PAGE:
Thursday, 17 January 2013

Can Straitgate produce a ROI of 8% for Holcim?

Naturally, the question of financial return is central to whether Aggregate Industries and parent Holcim ultimately take Straitgate forward to a planning application. We have argued before that the commercial viability of a quarry here can only be marginal at best, and is a factor not yet assessed by DCC despite the NPPF saying "Pursuing sustainable development requires careful attention to viability and costs in plan-making and decision-taking. Plans should be deliverable." Holcim is now however working to a new financial benchmark.

A summary of the initial hearing held with AI on 16 May 2012 for the Competition Commission makes clear that "Holcim had recently publicly announced a new cost-cutting plan in order to improve the group’s profitability. Holcim needed to achieve an overall return on investment (after tax) of 8 per cent, while AI’s operations were only currently achieving a 2.7 per cent return (before tax)."

Yet "there had also been significant increases in the production costs, particularly for fuel and energy, for these products. Increased taxation such as the aggregates levy and carbon taxes had also raised costs." In December Holcim announced it was "to accelerate a restructuring program and write off 410 million Swiss francs of fixed assets in Europe". 

Investigations by AI and its consultants will uncover more about Straitgate's commercial potential, but here's a list of some of the other costs that AI will need to consider, over and above operating costs, before breaking the ground at Straitgate Farm once again:

Cost of preliminary work: surveys, consultants, boreholes, test pits, material testing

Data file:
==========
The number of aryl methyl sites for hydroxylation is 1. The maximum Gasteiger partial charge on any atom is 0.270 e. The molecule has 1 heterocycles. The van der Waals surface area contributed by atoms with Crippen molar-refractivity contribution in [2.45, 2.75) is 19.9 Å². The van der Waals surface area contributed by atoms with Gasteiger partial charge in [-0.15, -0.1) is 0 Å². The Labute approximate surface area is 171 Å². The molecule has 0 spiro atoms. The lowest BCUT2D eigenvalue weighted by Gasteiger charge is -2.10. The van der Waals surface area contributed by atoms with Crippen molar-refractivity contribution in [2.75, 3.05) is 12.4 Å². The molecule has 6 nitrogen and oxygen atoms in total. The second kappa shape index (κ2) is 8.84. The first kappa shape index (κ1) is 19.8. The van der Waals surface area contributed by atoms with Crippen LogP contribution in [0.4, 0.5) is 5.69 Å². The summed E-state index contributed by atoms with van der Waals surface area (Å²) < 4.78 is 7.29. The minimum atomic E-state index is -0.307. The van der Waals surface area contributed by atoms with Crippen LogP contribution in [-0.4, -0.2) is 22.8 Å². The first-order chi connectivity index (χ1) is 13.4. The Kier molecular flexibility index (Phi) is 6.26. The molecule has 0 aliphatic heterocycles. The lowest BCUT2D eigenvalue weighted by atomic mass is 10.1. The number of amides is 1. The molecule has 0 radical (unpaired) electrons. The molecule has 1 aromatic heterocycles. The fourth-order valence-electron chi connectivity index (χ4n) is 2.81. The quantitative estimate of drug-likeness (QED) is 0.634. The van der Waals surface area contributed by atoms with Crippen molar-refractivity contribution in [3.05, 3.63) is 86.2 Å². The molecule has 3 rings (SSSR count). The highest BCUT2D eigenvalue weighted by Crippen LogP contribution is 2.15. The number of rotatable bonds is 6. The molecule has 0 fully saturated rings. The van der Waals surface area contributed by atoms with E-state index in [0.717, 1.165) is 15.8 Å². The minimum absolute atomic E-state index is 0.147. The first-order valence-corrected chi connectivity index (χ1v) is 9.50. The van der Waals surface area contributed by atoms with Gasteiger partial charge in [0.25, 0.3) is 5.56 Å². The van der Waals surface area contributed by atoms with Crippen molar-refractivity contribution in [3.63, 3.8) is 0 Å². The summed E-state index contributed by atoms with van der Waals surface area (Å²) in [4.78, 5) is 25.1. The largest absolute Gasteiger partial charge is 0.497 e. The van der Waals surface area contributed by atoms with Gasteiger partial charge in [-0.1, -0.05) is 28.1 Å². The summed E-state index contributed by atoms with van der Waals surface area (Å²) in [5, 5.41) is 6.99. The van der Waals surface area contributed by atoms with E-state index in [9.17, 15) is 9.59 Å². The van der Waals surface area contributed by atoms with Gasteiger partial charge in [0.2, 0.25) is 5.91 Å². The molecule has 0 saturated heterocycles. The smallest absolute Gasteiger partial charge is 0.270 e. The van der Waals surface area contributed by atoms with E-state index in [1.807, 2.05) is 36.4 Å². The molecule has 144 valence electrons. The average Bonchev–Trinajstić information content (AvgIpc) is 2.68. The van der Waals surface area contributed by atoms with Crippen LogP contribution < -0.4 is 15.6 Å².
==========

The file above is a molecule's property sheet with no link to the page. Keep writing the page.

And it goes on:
Cost of planning permissions and appeals; legal costs; professional fees
Cost of public relations: exhibitions, local liaison
Cost of site infrastructure: weighbridge, offices, etc.
Cost of access modifications: road modifications, land purchase required for access
Cost of a 15 mile round trip for each load of as-dug material transported to Blackhill, if permitted. If not
Cost of moving and constructing new plant at Rockbeare if permitted
Cost of acceptable standoffs from homes thereby reducing the recoverable resource
Cost of protecting the setting of the listed Straitgate Farmhouse thereby reducing the resource
Cost of restricting excavation to 1m above highest water table as enforced elsewhere
Cost of downstream flooding mitigation - in perpetuity
Cost of preserving stream flows to wetland habitats in Ancient Woodland - in perpetuity
Cost of protecting private water supplies
Cost of restoration (if it were to ever get that far)
Cost of a community fund for local projects in compensation to local people

Less of course what AI can sell the site for afterwards, which could be significant if industrial development were to be permitted, or not, as in the case of Foxenhole where 38 acres sold for £300k last year - no more than the going rate for farmland.

Would Holcim accept a lower return in order to maintain local sales control? Would a Swiss-based multinational care? In the end the limited resource and the cost burdens may well undermine the commercial rationale for proceeding, particularly if Holcim's 8% target is to be met.